Feltz to be honored as Distinguished Scholar

May 28, 2015

University Distinguished Professor Deb Feltz will be honored with the North American Society for the Psychology of Sport and Physical Activity’s (NASPSPA) Distinguished Scholar Award. The award is given to scholars at least 25 years post-doctorate who have a distinguished record of scholarship, reflected in sustained and high-quality contributions that meaningfully impact knowledge in the recipient’s field of study.

Feltz, who has been at MSU since 1980, holds many accomplishments and accolades to her credit. In her career, Feltz has, among many other honors, been inducted into the National Academy of Kinesiology (1992), served as the chair of the Department of Kinesiology (1989-2012), served as president of NASPSPA (2007-08), was named a Michigan State University Distinguished Professor (2011) and has mentored 39—and counting—doctoral students.

She owes it all to a few simple principles: “Having goals, remaining focused in those goals and being passionate about them,” as well as an early nod to her success from NASPSPA, which is nearing its 50th anniversary. In 1985, Feltz received the Early Career Distinguished Scholar Award from the organization, which recognized the early and outstanding achievements in her career. It was a stepping stone to everything that came next. “I saw the award as a sort of promise—that I needed to go out and continue to ask questions and perform high-quality research, and I wanted to hold true to that promise.”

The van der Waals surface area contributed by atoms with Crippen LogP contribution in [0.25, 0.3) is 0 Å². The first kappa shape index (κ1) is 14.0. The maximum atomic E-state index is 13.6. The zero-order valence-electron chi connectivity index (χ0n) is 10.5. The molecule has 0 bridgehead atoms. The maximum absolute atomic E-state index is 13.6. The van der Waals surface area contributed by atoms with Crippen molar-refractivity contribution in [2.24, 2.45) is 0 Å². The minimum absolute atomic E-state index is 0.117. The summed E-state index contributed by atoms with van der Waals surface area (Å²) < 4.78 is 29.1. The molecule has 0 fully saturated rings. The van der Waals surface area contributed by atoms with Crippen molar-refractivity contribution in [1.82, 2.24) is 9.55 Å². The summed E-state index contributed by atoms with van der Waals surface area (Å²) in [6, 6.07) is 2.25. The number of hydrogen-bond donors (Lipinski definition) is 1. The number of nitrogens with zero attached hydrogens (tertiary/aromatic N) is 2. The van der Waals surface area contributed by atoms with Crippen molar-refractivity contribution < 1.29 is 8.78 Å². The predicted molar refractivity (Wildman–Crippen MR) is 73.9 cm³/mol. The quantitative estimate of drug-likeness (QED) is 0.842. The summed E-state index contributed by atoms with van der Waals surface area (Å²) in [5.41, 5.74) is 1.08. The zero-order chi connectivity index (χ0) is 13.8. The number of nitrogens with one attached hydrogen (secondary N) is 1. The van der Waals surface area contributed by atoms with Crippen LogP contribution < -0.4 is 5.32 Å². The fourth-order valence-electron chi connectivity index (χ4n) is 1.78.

She may have also started a legacy; among the doctoral students she has mentored, two have also received awards from the Early Career Distinguished Scholar Awards from NASPSPA: Sion Beilock in 2008 and Nicholas Myers in 2013.

At Michigan State, Feltz’s work ethic is heralded among her peers, including Al Smith, current chair of the Department of Kinesiology. “Deb is incredibly focused. She has been able to stay ahead of the curve and remain relevant through her years of research—setting the times, not staying with them,” he said. “She has had the foresight to ask the right questions, and the willingness to jump into the proverbial deep end to answer them.”

The passion and the focus continues for Feltz. She is currently teaming with NASA to help astronauts exercise more in space and is working on a walking app with one of her doctoral students that incorporates a virtual partner to help walkers keep up their pace.

Feltz will be honored at the annual NASPSPA conference alongside Larry Brawley of the University of Saskatchewan as the 21st and 22nd recipients of the award.

For more information on NASPSA and the Distinguished Scholar Award, click here.